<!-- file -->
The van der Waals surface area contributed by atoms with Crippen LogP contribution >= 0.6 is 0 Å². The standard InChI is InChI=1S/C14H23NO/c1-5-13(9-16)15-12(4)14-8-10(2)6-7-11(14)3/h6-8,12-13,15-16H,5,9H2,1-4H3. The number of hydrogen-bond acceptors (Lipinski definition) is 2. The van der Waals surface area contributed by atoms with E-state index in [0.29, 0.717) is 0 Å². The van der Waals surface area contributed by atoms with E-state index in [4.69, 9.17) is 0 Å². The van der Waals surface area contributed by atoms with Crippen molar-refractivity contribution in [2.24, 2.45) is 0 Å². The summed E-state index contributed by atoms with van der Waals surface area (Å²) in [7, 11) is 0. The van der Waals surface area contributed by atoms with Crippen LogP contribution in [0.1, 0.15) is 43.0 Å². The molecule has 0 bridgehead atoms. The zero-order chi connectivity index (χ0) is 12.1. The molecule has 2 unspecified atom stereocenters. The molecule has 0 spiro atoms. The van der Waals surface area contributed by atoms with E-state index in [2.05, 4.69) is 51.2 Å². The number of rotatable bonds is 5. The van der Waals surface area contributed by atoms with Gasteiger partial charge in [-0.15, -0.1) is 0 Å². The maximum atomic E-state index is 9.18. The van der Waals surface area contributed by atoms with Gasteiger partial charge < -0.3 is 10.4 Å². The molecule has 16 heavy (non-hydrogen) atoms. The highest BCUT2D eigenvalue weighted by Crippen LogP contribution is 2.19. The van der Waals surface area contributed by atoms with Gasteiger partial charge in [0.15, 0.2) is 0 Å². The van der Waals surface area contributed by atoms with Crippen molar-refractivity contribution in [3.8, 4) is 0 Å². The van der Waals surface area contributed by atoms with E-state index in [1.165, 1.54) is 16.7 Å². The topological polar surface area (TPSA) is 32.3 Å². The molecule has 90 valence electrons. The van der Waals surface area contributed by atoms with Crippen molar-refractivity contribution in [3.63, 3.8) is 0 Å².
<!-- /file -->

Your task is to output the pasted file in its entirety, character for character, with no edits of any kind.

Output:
The van der Waals surface area contributed by atoms with Crippen LogP contribution >= 0.6 is 0 Å². The standard InChI is InChI=1S/C14H23NO/c1-5-13(9-16)15-12(4)14-8-10(2)6-7-11(14)3/h6-8,12-13,15-16H,5,9H2,1-4H3. The number of hydrogen-bond acceptors (Lipinski definition) is 2. The van der Waals surface area contributed by atoms with E-state index in [0.29, 0.717) is 0 Å². The van der Waals surface area contributed by atoms with E-state index in [4.69, 9.17) is 0 Å². The van der Waals surface area contributed by atoms with Crippen molar-refractivity contribution in [2.24, 2.45) is 0 Å². The summed E-state index contributed by atoms with van der Waals surface area (Å²) in [7, 11) is 0. The van der Waals surface area contributed by atoms with Crippen LogP contribution in [0.1, 0.15) is 43.0 Å². The molecule has 0 bridgehead atoms. The zero-order chi connectivity index (χ0) is 12.1. The molecule has 2 unspecified atom stereocenters. The molecule has 0 spiro atoms. The van der Waals surface area contributed by atoms with E-state index in [2.05, 4.69) is 51.2 Å². The number of rotatable bonds is 5. The van der Waals surface area contributed by atoms with Gasteiger partial charge in [-0.15, -0.1) is 0 Å². The maximum atomic E-state index is 9.18. The van der Waals surface area contributed by atoms with Gasteiger partial charge < -0.3 is 10.4 Å². The molecule has 16 heavy (non-hydrogen) atoms. The highest BCUT2D eigenvalue weighted by Crippen LogP contribution is 2.19. The van der Waals surface area contributed by atoms with Gasteiger partial charge in [0.15, 0.2) is 0 Å². The van der Waals surface area contributed by atoms with Crippen molar-refractivity contribution in [3.8, 4) is 0 Å². The van der Waals surface area contributed by atoms with E-state index in [1.165, 1.54) is 16.7 Å². The topological polar surface area (TPSA) is 32.3 Å². The molecule has 90 valence electrons. The van der Waals surface area contributed by atoms with Crippen molar-refractivity contribution in [3.63, 3.8) is 0 Å².